First, it notes that women typically live longer than men. Consequently, many women outlive their spouses and spend 10 or more years living alone. In addition, divorced and empty nesting women are susceptible to suffering severe depression and anxiety due to feelings of loneliness, grief, and an inability to navigate substantial changes in daily living routines. These stressors and emotions may increase the likelihood that women self-medicate with alcohol. And living in a society that seems obsessed with staying young, may increase feelings of stigmatization, marginalization, or low self-worth among aging women. Again, the feelings of displacement and lack of value may well fuel additional drinking behavior.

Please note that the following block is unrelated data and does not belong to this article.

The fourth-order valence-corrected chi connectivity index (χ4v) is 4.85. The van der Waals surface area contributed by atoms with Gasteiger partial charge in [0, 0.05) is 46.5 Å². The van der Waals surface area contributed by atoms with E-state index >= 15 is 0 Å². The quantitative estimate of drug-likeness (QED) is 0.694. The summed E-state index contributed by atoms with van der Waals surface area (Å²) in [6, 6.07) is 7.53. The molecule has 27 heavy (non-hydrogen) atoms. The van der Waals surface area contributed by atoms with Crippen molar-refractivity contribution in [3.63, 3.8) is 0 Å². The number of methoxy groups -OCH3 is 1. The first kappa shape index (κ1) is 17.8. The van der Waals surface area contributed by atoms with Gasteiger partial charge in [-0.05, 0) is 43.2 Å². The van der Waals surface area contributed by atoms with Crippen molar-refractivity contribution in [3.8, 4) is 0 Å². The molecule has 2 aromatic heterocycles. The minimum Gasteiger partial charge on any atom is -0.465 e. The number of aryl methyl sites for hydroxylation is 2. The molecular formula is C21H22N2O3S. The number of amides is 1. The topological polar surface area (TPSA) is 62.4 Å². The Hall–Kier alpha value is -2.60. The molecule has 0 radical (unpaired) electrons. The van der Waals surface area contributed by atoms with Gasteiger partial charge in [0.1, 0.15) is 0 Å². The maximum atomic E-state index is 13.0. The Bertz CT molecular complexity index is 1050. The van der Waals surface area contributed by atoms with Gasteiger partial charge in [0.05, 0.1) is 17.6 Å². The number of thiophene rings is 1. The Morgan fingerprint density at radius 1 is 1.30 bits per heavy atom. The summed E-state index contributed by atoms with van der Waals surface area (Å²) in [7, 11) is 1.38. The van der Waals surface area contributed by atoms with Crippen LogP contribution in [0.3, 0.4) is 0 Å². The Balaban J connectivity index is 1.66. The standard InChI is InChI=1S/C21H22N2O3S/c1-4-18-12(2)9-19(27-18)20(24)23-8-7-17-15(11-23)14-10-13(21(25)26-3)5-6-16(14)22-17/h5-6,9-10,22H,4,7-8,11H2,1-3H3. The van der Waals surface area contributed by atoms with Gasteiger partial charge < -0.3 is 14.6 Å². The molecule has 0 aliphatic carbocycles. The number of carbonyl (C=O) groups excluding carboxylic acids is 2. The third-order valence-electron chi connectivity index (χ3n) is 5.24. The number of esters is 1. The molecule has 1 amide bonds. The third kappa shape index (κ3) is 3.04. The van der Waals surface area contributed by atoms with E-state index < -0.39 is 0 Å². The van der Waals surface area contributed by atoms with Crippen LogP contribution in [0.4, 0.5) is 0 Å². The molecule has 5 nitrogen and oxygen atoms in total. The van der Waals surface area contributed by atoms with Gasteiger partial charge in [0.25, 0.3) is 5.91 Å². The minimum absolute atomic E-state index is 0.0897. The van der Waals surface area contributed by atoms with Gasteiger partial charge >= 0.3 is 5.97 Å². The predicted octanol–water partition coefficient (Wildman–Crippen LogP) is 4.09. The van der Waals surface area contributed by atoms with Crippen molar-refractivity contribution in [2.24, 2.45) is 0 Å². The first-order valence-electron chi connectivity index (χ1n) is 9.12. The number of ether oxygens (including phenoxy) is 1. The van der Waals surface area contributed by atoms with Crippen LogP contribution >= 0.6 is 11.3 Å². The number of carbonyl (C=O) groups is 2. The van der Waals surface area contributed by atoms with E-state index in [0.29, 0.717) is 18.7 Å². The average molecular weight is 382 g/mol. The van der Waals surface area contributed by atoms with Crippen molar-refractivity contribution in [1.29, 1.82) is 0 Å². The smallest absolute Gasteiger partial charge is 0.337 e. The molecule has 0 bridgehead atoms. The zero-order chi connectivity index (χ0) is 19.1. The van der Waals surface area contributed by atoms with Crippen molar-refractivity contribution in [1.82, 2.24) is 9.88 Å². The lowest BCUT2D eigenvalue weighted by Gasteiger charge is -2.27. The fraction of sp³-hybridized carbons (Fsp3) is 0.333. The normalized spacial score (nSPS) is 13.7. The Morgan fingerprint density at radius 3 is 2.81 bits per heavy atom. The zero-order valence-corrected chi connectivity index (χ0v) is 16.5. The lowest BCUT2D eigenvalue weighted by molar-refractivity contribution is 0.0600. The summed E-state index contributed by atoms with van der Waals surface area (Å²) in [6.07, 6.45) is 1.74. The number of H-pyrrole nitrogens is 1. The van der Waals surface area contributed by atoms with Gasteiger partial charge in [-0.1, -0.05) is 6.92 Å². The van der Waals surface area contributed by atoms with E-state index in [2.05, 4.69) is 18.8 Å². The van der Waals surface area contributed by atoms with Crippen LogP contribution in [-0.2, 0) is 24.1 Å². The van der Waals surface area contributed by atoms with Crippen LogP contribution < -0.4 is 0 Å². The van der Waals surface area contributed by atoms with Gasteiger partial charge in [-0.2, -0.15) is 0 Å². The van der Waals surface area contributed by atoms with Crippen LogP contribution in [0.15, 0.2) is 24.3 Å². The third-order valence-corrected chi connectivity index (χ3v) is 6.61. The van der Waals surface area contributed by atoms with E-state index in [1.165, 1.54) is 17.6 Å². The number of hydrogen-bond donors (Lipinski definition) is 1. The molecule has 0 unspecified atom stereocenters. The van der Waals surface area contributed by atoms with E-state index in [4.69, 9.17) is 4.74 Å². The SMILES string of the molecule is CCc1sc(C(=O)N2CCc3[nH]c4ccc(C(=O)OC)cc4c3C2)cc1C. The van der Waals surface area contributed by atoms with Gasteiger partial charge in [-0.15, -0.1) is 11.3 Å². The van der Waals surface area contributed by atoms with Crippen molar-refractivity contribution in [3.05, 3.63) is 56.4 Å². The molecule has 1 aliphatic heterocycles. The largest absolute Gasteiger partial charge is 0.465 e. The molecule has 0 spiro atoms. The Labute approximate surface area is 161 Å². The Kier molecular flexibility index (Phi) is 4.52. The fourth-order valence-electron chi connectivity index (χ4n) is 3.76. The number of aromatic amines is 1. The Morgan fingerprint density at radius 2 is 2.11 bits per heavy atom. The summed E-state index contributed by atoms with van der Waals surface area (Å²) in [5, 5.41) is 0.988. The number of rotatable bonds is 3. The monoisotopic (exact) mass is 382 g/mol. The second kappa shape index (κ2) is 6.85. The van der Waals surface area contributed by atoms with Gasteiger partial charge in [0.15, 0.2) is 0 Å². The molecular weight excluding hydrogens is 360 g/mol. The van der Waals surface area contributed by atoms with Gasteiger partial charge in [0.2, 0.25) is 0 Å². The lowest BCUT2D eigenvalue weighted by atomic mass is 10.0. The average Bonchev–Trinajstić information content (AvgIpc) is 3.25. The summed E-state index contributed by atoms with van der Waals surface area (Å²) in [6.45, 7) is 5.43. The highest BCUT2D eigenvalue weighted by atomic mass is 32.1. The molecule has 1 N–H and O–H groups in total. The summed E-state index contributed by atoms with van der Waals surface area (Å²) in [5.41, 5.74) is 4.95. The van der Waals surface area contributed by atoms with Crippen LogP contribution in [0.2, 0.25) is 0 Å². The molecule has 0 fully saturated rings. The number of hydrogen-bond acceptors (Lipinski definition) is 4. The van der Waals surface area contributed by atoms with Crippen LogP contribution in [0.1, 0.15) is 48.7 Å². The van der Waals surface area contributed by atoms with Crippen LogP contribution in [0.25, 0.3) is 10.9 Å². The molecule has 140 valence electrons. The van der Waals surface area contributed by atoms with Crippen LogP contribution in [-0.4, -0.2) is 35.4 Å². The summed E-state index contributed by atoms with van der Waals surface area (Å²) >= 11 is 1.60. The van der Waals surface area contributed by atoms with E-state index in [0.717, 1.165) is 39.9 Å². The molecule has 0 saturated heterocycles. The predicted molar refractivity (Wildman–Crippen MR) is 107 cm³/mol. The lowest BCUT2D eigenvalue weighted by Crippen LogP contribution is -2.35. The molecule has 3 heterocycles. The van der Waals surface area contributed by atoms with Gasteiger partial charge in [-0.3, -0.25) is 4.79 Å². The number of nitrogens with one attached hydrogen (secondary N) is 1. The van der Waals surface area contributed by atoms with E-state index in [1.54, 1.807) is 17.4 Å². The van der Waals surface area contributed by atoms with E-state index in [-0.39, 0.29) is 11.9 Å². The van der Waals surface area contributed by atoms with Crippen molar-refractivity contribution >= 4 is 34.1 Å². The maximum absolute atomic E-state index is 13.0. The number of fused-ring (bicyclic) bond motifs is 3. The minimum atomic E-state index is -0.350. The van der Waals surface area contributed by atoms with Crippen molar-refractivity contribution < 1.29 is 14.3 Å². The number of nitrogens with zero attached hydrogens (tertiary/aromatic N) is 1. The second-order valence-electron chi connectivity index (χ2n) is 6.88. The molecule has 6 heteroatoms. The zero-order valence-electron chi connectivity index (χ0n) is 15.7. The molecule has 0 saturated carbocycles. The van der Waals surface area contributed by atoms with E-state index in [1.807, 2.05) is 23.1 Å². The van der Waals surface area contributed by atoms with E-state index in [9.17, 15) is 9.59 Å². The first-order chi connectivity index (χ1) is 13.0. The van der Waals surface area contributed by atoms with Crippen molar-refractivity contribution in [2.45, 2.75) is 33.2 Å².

Study author Rosland Breslow noted that alcohol could have severe consequences, especially for older men and women.
“Too much drinking increases your chances of being injured or even killed,” Breslow said. “Alcohol is a factor, for example, in about 60 percent of fatal burn injuries, drownings and homicides; 50 percent of severe trauma injuries and sexual assaults; and 40 percent of fatal motor vehicle crashes, suicides, and fatal falls.”
Heavy alcohol consumption also contributes to a greater risk of several diseases, including those of the heart and liver. It can disturb sleep, contribute to depression, and increase the risk of many cancers. Other chronic conditions, including high blood pressure and diabetes, can also be exacerbated by alcohol use in heavy drinkers. Alcohol abusers also often neglect to eat properly, which can lead to mineral and vitamin deficiencies bordering on malnutrition.